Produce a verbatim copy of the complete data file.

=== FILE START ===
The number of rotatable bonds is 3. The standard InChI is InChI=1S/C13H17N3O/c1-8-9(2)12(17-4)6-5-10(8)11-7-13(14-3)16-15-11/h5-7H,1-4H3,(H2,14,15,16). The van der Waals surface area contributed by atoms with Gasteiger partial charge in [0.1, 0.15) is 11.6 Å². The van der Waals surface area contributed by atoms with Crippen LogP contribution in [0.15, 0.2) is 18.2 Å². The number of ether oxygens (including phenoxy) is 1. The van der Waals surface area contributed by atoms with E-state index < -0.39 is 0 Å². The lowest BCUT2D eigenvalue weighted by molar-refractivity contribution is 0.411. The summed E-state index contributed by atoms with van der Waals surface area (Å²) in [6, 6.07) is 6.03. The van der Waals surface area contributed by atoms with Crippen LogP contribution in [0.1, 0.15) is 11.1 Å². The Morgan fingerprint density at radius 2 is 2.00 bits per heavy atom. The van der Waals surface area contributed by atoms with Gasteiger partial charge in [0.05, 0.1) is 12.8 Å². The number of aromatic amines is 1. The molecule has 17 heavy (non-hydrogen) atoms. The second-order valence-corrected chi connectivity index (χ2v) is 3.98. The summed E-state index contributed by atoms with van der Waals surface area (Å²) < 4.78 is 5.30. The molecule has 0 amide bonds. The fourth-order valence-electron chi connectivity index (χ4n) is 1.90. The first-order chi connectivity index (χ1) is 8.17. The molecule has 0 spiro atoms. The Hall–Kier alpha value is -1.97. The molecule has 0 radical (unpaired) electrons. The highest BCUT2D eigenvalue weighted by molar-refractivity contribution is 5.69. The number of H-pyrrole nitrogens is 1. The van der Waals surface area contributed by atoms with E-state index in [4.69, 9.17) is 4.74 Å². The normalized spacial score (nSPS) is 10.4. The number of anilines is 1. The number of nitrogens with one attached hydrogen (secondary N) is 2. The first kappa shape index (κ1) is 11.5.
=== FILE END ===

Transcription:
The number of rotatable bonds is 3. The standard InChI is InChI=1S/C13H17N3O/c1-8-9(2)12(17-4)6-5-10(8)11-7-13(14-3)16-15-11/h5-7H,1-4H3,(H2,14,15,16). The van der Waals surface area contributed by atoms with Gasteiger partial charge in [0.1, 0.15) is 11.6 Å². The van der Waals surface area contributed by atoms with Crippen LogP contribution in [0.15, 0.2) is 18.2 Å². The number of ether oxygens (including phenoxy) is 1. The van der Waals surface area contributed by atoms with E-state index < -0.39 is 0 Å². The lowest BCUT2D eigenvalue weighted by molar-refractivity contribution is 0.411. The summed E-state index contributed by atoms with van der Waals surface area (Å²) in [6, 6.07) is 6.03. The van der Waals surface area contributed by atoms with Crippen LogP contribution in [0.1, 0.15) is 11.1 Å². The Morgan fingerprint density at radius 2 is 2.00 bits per heavy atom. The van der Waals surface area contributed by atoms with Gasteiger partial charge in [0.05, 0.1) is 12.8 Å². The number of aromatic amines is 1. The molecule has 17 heavy (non-hydrogen) atoms. The second-order valence-corrected chi connectivity index (χ2v) is 3.98. The summed E-state index contributed by atoms with van der Waals surface area (Å²) < 4.78 is 5.30. The molecule has 0 amide bonds. The fourth-order valence-electron chi connectivity index (χ4n) is 1.90. The first-order chi connectivity index (χ1) is 8.17. The molecule has 0 spiro atoms. The Hall–Kier alpha value is -1.97. The molecule has 0 radical (unpaired) electrons. The highest BCUT2D eigenvalue weighted by molar-refractivity contribution is 5.69. The number of H-pyrrole nitrogens is 1. The van der Waals surface area contributed by atoms with E-state index in [4.69, 9.17) is 4.74 Å². The normalized spacial score (nSPS) is 10.4. The number of anilines is 1. The number of nitrogens with one attached hydrogen (secondary N) is 2. The first kappa shape index (κ1) is 11.5.